Post Independent opinion: Hamilton, Weir, Biggs for RFSD Re-1 school board
Glenwood Springs, CO Colorado
Along with a mill levy override proposal, voters in the Roaring Fork School District must decide among five candidates running for three seats on the school board. The prevailing candidates will be elected to four-year terms, and they will be setting policy on matters well beyond the immediate crisis in school district finance.
In District B, Matt Hamilton of Carbondale is running unopposed for an open seat. Although we prefer to see competition for elected offices, we are confident that Hamilton will make a thoughtful and articulate board member, and we support his candidacy.
In District C, Terry Lott Richardson and Phil Weir are vying for another open seat. While Lott Richardson brings a fresh voice to school district activism, we are endorsing Weir because of his depth of knowledge and service with the district as a parent volunteer.
In District D, incumbent Myles Rovig is facing a challenge from Daniel Biggs. Although Biggs is opposing the proposed mill levy override, which we favor, he wins our endorsement for his clear assessment of the problems the Roaring Fork district is facing.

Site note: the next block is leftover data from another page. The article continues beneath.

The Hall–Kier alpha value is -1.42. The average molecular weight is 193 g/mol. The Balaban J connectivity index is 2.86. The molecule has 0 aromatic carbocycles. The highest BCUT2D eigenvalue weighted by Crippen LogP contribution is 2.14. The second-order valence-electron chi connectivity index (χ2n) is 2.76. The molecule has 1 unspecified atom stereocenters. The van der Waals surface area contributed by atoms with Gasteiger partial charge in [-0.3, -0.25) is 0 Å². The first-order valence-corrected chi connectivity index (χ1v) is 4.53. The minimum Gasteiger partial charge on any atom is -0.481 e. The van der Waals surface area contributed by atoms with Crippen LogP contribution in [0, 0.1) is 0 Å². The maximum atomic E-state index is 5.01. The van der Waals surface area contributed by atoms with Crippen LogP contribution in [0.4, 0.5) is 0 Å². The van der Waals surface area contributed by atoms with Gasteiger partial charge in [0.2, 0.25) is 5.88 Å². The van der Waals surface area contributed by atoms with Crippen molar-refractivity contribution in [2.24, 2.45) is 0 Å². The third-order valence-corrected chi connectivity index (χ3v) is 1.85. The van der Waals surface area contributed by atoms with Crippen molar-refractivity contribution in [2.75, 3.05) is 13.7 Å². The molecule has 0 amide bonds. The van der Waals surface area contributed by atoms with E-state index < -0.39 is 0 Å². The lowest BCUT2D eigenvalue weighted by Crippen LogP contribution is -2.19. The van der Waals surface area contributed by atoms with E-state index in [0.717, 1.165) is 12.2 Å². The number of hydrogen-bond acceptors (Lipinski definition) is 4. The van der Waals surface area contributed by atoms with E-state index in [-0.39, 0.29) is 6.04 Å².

In the race between Lott Richardson and Weir, we see an advantage to Weir’s service as president of the Sopris Elementary PIE and of the Roaring Fork Public Education Foundation, which raises money for the classroom extras the district can’t afford. Weir walks the talk on the role parents can and should play in their child’s education and school life.
While Lott Richardson makes a strong case for board members to listen, she doesn’t bring a comparable track record. We encourage her to get more involved in school-related committees, as her ideas and energy would be a valuable asset.
Weir, meanwhile, has been attending school board meetings for months, so he’s up to speed on issues facing the district.
In the race between Rovig and Biggs, we see the opportunity to elect a person who understands the trust and confidence issues facing the district in the wake of the bungled firing of Principal Sonya Hemmen.
Biggs calls the lack of trust in the school board a “pressing problem” that may lead many voters to reject the proposed mill levy override. He recognizes the funding shortfall but calls for a better strategy than the piecemeal approach of a mill levy override.
Rovig, on the other hand, is seen as a strong supporter of the district’s current policies and of Superintendent Judy Haptonstall. We feel it’s time for a change.
We do not want a school board that simply serves as a rubber stamp for policies and initiatives brought forward by the school district administration. We encourage these candidates as well as the board members who are not up for re-election to think independently and critically and to give clear guidance to the school district.
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